500 ml (2 cups + 4 tsp) Guinness, 400 ml (1 2/3 cups) beef stock, 2 tbsp tomato puree/paste, 4 bay leaves, 1 tsp salt, 1 tsp crushed black pepper, 4 medium potatoes, 3 large carrots
  • Test for seasoning and add a little more salt and pepper if required.
  • Cut the lids off 6 bread cobs/boules. Use your hands to hollow out most of the bread from the inside. Make sure you don’t make any holes that the stew would leak out of
    6-8 medium-sized bread cobs/boules
  • Spoon the stew out into the bread cobs (being careful not to break up the potato as it will be very tender by now), top with a few leaves of parsley and serve with the lid of the bread cob.
    1 small handful of flat-leaf parsley


Nutritional Information is per serving.


Calories: 986kcal | Carbohydrates: 112g | Protein: 72g | Fat: 24g | Saturated Fat: 10g | Cholesterol: 143mg | Sodium: 1437mg | Potassium: 1481mg | Fiber: 12g | Sugar: 13g | Vitamin A: 5125IU | Vitamin C: 22.4mg | Calcium: 307mg | Iron: 15.3mg

Nutrition information is automatically calculated, so should only be used as an approximation.

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Hi, I'm Nicky and I love to cook! I want to share with you my favourite, delicious family friendly recipes. I want to inspire you to create fantastic food for your family every day.

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  1. SC says:

    5 stars
    This is an ultimate autumn comfort dish, so delicious.

  2. Alan says:

    Sounds like a good meal.Thank you.

  3. Nate says:

    A few things: First, I had trouble searing THAT much beef in my largest pan. I had to turn it on high and it was still just lazily cooking through instead of getting that nice sear. If anybody has the same issue as I, I’d suggest doing the searing in multiple batches.
    Secondly, It doesn’t mention anywhere to put the potatoes and carrots in. I put them in with about 1 hour left in the slow-cooker. I like my potatoes and carrots with a bit of resistance to them when I bite down. Some like them mushy – in which case I say put them in with a few hours left, if not when you put the meat in.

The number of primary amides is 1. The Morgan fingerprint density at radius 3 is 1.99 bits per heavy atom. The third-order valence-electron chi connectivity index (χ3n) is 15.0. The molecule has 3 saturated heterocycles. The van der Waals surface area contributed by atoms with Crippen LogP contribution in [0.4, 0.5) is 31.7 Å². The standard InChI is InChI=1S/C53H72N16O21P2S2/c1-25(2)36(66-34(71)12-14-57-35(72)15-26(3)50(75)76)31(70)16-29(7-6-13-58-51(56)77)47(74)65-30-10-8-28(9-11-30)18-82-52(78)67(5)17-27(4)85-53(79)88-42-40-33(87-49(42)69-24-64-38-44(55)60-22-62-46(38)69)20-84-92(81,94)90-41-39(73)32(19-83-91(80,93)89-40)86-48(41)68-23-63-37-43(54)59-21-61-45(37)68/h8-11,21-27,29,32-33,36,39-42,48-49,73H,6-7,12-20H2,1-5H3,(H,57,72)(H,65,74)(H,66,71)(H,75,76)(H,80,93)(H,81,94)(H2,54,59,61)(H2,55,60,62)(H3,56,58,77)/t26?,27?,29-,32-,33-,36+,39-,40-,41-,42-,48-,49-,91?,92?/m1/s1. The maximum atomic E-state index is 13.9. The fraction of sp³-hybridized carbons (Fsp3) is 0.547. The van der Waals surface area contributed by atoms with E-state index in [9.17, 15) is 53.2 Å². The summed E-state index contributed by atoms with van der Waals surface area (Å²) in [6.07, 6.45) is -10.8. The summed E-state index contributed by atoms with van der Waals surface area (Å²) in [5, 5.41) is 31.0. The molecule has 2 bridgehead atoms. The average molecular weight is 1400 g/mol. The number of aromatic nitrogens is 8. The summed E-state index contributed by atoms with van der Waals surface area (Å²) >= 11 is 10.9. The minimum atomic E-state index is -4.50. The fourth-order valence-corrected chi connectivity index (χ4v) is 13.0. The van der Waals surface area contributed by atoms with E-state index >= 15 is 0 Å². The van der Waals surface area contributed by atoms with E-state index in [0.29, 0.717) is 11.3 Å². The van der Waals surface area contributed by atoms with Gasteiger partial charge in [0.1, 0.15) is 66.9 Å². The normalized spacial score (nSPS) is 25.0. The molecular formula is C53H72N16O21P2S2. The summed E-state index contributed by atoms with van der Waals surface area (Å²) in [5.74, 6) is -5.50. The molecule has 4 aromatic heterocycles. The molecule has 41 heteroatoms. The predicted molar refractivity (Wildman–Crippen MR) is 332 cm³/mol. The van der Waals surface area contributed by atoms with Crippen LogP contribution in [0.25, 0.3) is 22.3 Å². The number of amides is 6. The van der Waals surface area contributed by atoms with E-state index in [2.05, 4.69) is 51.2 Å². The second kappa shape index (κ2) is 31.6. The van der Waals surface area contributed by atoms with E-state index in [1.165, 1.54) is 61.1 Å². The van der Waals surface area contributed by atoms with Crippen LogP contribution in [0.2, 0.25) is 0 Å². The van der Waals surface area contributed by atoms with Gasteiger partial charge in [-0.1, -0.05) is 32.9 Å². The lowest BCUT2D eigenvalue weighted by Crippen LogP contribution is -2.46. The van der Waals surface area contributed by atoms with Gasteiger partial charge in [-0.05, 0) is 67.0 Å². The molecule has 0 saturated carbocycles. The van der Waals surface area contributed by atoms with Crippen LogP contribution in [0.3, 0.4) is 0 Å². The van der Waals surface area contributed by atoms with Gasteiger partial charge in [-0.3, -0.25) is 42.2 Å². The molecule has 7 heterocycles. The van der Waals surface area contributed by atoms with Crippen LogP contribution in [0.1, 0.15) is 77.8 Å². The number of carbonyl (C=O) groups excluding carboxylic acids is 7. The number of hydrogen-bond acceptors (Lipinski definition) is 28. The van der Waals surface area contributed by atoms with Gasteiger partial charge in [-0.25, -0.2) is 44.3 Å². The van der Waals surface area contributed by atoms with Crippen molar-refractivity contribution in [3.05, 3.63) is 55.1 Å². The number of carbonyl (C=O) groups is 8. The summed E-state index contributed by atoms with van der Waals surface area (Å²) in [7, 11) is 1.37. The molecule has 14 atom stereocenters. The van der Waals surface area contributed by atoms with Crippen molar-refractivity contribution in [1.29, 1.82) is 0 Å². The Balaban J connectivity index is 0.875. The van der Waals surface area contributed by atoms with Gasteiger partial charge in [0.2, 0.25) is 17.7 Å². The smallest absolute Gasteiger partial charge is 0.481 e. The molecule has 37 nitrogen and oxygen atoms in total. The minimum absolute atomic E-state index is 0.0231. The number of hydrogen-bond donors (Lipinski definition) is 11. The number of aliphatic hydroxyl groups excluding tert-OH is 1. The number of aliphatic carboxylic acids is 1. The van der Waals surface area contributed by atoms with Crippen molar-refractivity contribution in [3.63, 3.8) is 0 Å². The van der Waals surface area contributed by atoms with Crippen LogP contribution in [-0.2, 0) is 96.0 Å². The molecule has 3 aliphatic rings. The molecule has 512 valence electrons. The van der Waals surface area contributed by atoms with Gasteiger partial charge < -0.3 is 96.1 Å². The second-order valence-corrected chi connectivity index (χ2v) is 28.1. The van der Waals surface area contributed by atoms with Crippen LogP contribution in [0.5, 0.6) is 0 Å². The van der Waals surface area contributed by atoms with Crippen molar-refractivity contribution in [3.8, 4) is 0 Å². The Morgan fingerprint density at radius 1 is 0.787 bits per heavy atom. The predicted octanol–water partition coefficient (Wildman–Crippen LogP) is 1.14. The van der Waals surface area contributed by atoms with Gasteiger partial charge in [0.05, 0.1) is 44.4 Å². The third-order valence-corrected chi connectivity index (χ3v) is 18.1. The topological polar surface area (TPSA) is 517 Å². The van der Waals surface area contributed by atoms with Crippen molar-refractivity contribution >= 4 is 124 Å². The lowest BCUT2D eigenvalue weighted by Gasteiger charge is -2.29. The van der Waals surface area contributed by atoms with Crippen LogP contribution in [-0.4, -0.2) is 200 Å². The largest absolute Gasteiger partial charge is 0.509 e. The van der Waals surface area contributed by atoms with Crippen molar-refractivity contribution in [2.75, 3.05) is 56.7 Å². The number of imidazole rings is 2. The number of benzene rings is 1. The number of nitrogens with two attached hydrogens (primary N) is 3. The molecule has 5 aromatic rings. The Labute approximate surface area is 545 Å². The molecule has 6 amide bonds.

Otherwise, great meal!

    1. Nicky Corbishley says:

      Thanks for your comments Nate. I’ve got to admit that I’m a lazy searer 🙂 I hate searing in two batches. Usually I’ll leave the meat for a good 5 minutes on a high heat without touching it at all, that usually get’s me over the wet/liquidy stage and starts the sear off. However, searing in two batches is a good idea if you think there’s just too much meat for the pan.
      Thanks for letting me know about my mistake! Doh! I put the potatoes and carrots in before it goes on for the slow-cook (I’ve updated the instructions now). It makes them very tender, so you have to be careful not to break the potatoes when dishing out. Thanks again for stopping by 🙂

  4. Amy says:

    My Mum always serves her Beef Stroganoff in a hollowed out cob loaf! There’s nothing like soaking up that last gravy with the crispy-soft bread roll. It’s one of the meals I miss the most now that I can’t eat it. But I love making it for Chris, and I bet he’s going to love this Irish bunny chow!

    1. Nicky Corbishley says:

      ooh love that idea! Have you tried it with mushroom stroganoff? I love mushroom stroganoff – especially with lots of onions <3